Information for Patients
Understanding there are fertility preservation options available and seeing a reproductive specialist in a timely manner can improve your emotional outlook and future quality of life.
Many women who have been diagnosed with cancer think preserving their fertility is important and want information about their options. However,
- You may not feel comfortable bringing up fertility issues.
- You may not be aware of your options for preserving fertility.
- You may be focused on your cancer diagnosis and unable to think about fertility or the possibility of having a future family.
You may later regret not considering fertility issues prior to starting cancer treatment.
Even women with a poor prognosis may want to consider fertility preservation.
Ask Your Doctor
These key points can help start the conversation:
- How will my cancer and cancer treatment affect my fertility?
- Based on my treatment plan, what is my risk of infertility [high, moderate, low]?
- What are my options for fertility preservation before I begin cancer treatment (see table below)?
- Can you refer me to a fertility preservation specialist to discuss my options further?
The American Society of Clinical Oncology and American Society for Reproductive Medicine recommend, when possible, at-risk patients should see a fertility preservation specialist prior to starting cancer treatment.
The following table gives a brief description of options available to women who wish to preserve their fertility. Discuss available options with your doctor.
Several resources are listed below and can help you locate a fertility preservation specialist.
Remember there are other ways to build a family after cancer if you are unable to preserve your fertility now. Talking with a specialist can help you explore other options that might be right for you.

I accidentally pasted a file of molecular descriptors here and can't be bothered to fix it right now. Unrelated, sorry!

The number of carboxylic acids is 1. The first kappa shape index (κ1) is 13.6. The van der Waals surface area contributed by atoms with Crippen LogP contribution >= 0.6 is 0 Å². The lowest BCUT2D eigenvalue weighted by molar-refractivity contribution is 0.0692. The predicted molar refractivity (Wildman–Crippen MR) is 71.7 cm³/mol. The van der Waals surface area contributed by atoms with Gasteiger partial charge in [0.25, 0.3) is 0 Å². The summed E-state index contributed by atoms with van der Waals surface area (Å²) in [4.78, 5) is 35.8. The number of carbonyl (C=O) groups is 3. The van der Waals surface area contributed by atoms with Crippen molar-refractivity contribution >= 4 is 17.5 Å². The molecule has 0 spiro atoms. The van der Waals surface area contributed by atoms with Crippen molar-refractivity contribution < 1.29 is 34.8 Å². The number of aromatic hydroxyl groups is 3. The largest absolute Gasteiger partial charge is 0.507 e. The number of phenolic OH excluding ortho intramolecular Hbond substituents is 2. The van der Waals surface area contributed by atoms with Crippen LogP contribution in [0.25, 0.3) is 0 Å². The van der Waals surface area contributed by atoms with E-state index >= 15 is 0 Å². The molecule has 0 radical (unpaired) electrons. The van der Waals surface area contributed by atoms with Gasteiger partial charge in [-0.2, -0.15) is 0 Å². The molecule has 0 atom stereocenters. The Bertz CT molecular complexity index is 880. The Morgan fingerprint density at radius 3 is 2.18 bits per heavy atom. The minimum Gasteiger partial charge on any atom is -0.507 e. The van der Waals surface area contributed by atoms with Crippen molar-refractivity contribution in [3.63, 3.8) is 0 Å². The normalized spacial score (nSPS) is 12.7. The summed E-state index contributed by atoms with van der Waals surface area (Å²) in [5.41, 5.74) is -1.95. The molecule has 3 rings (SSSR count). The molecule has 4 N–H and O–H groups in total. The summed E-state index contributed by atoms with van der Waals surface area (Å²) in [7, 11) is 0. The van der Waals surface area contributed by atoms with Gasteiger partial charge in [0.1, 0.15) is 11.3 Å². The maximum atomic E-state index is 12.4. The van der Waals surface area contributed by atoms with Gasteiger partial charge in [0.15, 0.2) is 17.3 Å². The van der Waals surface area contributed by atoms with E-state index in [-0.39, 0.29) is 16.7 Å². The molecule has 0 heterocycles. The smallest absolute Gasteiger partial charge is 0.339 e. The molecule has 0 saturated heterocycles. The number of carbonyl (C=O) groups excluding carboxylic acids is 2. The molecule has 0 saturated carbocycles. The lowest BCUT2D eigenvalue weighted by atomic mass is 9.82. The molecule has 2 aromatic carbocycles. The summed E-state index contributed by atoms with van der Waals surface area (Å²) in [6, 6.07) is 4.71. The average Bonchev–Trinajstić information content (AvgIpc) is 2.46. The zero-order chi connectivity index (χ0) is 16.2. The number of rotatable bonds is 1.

Fertility Preservation - Where Does It Fit?
Options for Fertility Preservation
For more information about infertility risk and fertility preservation options for men diagnosed with cancer:
- The Ethics Committee of the American Society for Reproductive Medicine. Fertility preservation and reproduction in patients facing gonadotoxic therapies: a committee opinion. Fertil Steril. 2013; 100:1224-31.
- De Vos M, Smitz J, Woodruff TK. Fertility preservation in women with cancer. Lancet. 2014;384:1302-10.
- Jeruss JS, Woodruff TK. Preservation of fertility in patients with cancer. N Engl J Med. 2009;360:902-911.
- Loren AW, et al. Fertility preservation for patients with cancer: American Society of Clinical Oncology clinical practice guideline update. J Clin Oncol. 2013; 31: 2500-10.
- Meirow D, Biederman H, Anderson RA, Wallace WH. Toxicity of chemotherapy and radiation on female reproduction. Clin Obstet Gynecol. 2010;53:727-739.
- JM Letourneau, EE Ebbel, PP Katz, et al. Pretreatment fertility counseling and fertility preservation improve quality of life in reproductive age women with cancer. Cancer. 2012; 118:1710–1717.
- Levine JM, Kelvin JF, Quinn GP, Gracia CR. Infertility in reproductive-age female cancer survivors. Cancer. 2015;121(10):1532-9.
- Tschudin S, Bitzer J. Psychological aspects of fertility preservation in men and women affected by cancer and other life-threatening diseases. Hum Reprod Update. 2009;15:587-597.
- Woodruff TK. The Oncofertility Consortium—addressing fertility in young people with cancer. Nat Rev Clin Oncol. 2010;7:466-475.